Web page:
I asked my friend Bryan Norcross, world-renowned weather man, what site he would suggest I use to check the weather before my flight to Omaha, and he came back with wunderground.com.
Did you know that there are five Omahas in this country? Omaha, Arkansas; Omaha, Texas; Omaha, Georgia; Omaha, Illinois; and the real one? And that at 10am this past Tuesday the temperatures in all five were within 8 degrees of each other? The coldest was the real Omaha, at 64° and the warmest was Omaha, George, at 72°. Ah, frigid March.
(Yesterday, in Washington it was 79°. Very nice, unless it’s the end of the world.)
If you think I’m exaggerating by calling Bryan “renowned,” it is by only a little. Bryan is one of those meteorologists who actually know their hygrometers. He is widely credited with saving Miami from Hurricane Andrew, alerting folks far earlier than his colleagues, and then staying up 600 hours straight, talking everyone through just what they needed to do to minimize property damage and maximize their safety.
Such was his celebrity that NBC actually made a two-hour movie out of all this. (Someone else played him, though he got a walk-on.) How many weather persons can say they have been the subjects of a full-length film? Move over Al Roker!
Anyway, I was going to Omaha for lunch and I was a little afraid from the “Today Show” weather map that I might not get there. Or, worse, that I might get stuck there. (Nothing against Omaha, but I had to get back.) Wunderground.com calmed me down. The “Today Show’s” 70-mile-an-hour winds and blinding snow seemed more likely to be 20-mile-an-hour winds and light showers.
So I left the house at 6am (you know I must believe in the cause to do anything at 6am), flew to Omaha for lunch, and was home (because of mechanical problems delaying the connection in Atlanta) at 2am.
Now, I know what you are thinking. You are thinking, It would be so much faster with a private plane. Even a time-share jet, you are thinking, would have made this far more convenient.
But that is not what I was thinking. I was thinking, I flew to Omaha for lunch! This planet has been around for 5 billion years and creatures who look more or less like us have been around for millions of years, and yet as recently as 150 years ago — the flash of an eye — it would have been incomprehensible.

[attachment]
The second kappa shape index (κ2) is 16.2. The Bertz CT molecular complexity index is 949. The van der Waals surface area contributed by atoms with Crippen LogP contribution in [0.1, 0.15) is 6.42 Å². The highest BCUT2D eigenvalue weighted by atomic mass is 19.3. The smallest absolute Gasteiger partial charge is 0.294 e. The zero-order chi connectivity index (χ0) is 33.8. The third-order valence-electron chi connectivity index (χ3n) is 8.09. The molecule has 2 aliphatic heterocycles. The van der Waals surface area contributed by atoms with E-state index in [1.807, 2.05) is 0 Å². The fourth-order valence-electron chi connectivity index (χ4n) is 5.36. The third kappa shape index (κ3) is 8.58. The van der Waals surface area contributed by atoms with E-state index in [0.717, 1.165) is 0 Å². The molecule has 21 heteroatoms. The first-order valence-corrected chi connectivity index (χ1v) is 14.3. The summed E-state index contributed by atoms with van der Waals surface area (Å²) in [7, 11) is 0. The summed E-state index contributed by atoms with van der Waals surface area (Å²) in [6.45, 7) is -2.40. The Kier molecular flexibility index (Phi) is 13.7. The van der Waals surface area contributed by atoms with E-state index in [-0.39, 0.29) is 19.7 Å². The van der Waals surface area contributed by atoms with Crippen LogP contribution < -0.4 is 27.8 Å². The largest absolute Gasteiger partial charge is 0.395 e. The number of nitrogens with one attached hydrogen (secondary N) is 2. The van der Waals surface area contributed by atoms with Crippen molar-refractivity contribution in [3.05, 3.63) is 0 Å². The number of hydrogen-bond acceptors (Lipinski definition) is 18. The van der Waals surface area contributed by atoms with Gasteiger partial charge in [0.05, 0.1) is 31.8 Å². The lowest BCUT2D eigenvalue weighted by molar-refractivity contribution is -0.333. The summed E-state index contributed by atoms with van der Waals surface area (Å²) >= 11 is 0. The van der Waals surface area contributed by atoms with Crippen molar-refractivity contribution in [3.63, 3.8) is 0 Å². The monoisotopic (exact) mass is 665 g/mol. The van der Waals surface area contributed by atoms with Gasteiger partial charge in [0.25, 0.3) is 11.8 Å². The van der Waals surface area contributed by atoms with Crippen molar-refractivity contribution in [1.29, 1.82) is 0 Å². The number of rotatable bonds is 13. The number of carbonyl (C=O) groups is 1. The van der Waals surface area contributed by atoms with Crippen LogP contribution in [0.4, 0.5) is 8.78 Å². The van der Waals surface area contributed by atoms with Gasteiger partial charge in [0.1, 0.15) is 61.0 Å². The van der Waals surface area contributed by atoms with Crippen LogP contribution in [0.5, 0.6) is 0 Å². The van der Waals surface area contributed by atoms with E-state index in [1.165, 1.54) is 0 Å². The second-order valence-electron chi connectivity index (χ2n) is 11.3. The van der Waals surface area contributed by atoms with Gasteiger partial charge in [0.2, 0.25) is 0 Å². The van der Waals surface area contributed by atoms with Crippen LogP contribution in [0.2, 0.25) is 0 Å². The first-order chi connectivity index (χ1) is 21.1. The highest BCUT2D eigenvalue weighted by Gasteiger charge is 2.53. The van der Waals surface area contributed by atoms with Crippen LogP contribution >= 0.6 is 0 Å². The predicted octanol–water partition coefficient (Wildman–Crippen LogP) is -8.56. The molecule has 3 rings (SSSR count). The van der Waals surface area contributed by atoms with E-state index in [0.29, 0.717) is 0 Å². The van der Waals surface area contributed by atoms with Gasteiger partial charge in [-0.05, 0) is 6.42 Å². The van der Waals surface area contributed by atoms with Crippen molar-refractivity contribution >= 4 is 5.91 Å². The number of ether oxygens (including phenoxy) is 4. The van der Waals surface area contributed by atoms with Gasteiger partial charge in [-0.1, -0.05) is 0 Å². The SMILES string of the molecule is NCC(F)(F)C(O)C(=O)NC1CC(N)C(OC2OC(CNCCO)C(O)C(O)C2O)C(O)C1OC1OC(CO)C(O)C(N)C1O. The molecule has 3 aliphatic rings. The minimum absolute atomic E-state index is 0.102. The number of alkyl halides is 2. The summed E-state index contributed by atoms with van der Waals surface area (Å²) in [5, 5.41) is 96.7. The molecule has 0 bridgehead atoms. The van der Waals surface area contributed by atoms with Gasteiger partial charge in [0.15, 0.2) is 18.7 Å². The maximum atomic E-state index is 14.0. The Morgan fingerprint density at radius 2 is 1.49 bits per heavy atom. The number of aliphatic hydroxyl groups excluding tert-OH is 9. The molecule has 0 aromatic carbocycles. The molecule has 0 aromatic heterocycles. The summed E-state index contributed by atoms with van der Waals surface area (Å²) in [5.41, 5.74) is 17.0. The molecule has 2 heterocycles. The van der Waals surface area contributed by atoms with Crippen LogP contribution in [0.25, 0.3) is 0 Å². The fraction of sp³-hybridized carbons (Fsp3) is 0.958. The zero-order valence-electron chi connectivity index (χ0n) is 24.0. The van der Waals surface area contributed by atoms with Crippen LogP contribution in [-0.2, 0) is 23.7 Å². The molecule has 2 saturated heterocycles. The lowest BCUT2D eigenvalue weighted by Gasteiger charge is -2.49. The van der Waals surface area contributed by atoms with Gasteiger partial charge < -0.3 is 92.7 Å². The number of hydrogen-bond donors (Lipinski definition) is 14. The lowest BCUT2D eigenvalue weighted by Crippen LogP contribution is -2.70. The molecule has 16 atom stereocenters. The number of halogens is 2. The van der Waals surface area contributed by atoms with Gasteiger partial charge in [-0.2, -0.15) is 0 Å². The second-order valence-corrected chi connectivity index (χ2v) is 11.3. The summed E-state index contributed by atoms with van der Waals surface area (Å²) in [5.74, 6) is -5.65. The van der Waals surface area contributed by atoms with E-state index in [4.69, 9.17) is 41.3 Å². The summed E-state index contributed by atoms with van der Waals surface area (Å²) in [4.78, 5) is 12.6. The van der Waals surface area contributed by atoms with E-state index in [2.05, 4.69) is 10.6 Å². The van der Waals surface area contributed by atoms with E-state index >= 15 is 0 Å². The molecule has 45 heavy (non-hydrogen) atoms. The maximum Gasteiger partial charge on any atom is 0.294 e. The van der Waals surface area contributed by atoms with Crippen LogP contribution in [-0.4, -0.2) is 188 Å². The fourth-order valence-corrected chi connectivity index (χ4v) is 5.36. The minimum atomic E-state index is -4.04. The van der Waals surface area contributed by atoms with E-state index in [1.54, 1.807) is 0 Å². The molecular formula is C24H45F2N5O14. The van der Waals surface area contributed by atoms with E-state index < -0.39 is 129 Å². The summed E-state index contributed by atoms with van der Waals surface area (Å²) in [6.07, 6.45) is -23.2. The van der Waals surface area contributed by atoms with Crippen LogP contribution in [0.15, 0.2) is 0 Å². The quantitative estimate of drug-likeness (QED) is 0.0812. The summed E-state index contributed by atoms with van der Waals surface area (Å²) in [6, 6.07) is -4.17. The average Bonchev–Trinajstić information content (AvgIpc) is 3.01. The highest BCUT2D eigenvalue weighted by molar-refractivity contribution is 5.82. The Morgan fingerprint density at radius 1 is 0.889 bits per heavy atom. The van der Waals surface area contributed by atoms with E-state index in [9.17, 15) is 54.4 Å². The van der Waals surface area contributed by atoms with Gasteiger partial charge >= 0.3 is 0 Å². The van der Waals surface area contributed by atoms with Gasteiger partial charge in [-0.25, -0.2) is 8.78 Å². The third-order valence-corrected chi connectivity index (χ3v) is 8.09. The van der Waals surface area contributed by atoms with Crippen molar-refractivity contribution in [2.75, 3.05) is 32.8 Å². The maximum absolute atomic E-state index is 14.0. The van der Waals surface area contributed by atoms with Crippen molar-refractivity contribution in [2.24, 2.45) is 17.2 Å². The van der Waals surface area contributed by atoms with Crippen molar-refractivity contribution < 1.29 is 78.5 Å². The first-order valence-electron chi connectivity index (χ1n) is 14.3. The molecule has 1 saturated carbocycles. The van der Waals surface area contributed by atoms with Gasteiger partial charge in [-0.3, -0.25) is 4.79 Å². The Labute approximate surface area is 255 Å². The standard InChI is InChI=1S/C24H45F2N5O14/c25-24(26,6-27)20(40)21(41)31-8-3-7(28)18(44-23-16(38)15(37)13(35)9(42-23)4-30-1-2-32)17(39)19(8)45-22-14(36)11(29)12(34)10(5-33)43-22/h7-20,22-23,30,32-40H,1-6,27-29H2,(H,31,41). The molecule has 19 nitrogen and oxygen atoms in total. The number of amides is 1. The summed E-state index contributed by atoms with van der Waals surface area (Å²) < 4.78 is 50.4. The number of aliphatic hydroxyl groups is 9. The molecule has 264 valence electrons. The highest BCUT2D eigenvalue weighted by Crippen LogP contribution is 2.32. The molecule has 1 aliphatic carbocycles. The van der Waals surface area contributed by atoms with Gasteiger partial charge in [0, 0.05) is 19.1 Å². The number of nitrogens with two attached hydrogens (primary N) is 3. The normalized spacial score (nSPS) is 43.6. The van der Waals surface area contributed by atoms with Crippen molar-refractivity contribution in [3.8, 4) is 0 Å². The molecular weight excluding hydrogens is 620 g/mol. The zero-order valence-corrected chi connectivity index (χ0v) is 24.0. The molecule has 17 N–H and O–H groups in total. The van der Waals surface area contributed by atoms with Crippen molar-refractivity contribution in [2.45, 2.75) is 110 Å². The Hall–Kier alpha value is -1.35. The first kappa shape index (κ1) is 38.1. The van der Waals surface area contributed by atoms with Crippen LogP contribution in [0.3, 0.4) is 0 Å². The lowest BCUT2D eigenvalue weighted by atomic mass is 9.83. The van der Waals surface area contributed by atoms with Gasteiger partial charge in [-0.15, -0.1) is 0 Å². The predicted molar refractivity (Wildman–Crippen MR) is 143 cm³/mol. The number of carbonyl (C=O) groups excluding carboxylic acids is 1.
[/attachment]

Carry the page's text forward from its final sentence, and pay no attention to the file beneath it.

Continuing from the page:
Imagine the expression on the face of someone in Abe Lincoln’s day to whom you described your plan. “Well,” you would say, “I am going to fly like a bird, only much higher and faster, and with a couple of hundred other people, inside a giant metal boat with wings, from Miami to Omaha. Except that I’ll stop in Atlanta on the way to change from one air boat to another — yes, I’m not kidding, they are made of metal and they fly — and while I am up several miles in the sky, waiters and waitresses will be bringing me a sticky bun and coffee while I listen to an entire symphony orchestra — no, they are not on the plane, too, but it almost sounds as if they are. I’ll read some magazines, speak with a friend in Paris, possibly use the outhouse, and before you know it, I’ll be in Omaha.”
“You’ll speak with a friend in Paris?”
“Yes. It’s easy to do from up in the air — you could almost shout real loud out the window — but actually, I will use my cell phone while I am waiting on the ground. It’s cheaper. My cell phone is a little thing about the size of a dinner roll. You press some buttons — it’s important to press the right ones in the right order — and then you put it to your ear. His dinner roll makes a funny noise in Paris, which tells him to put his dinner roll to his ear. And then we just talk, as if we were right next to each other.”
“How is that possible?!”
“No one knows.”
Along the way, you’d have to explain automobiles (airport cabs), electric lights (to read the magazines after dark on the flights home, candles being impractical) and all manner of other things (Starbucks, Diet Coke).
Part of me was annoyed to have taken 20 hours to do something that, with nonstops and no flight delays could have taken 14 hours door-to-door (allowing plenty of time for the lunch itself, which was a couple of turkey sandwiches and $100,000 for the Democratic National Committee). But most of me was dazzled, as I always am, no matter how many times I fly.
And this was in coach.
What a time to be alive.
Quote of the Day
We've forgotten all the sacrifices that the people who've gone before us made to give us this wonderful life that we have. We accept it; we take it for granted; we think it's our birthright. The facts are, it's precious, it's fragile -- it can disappear.~Ross Perot, 1988
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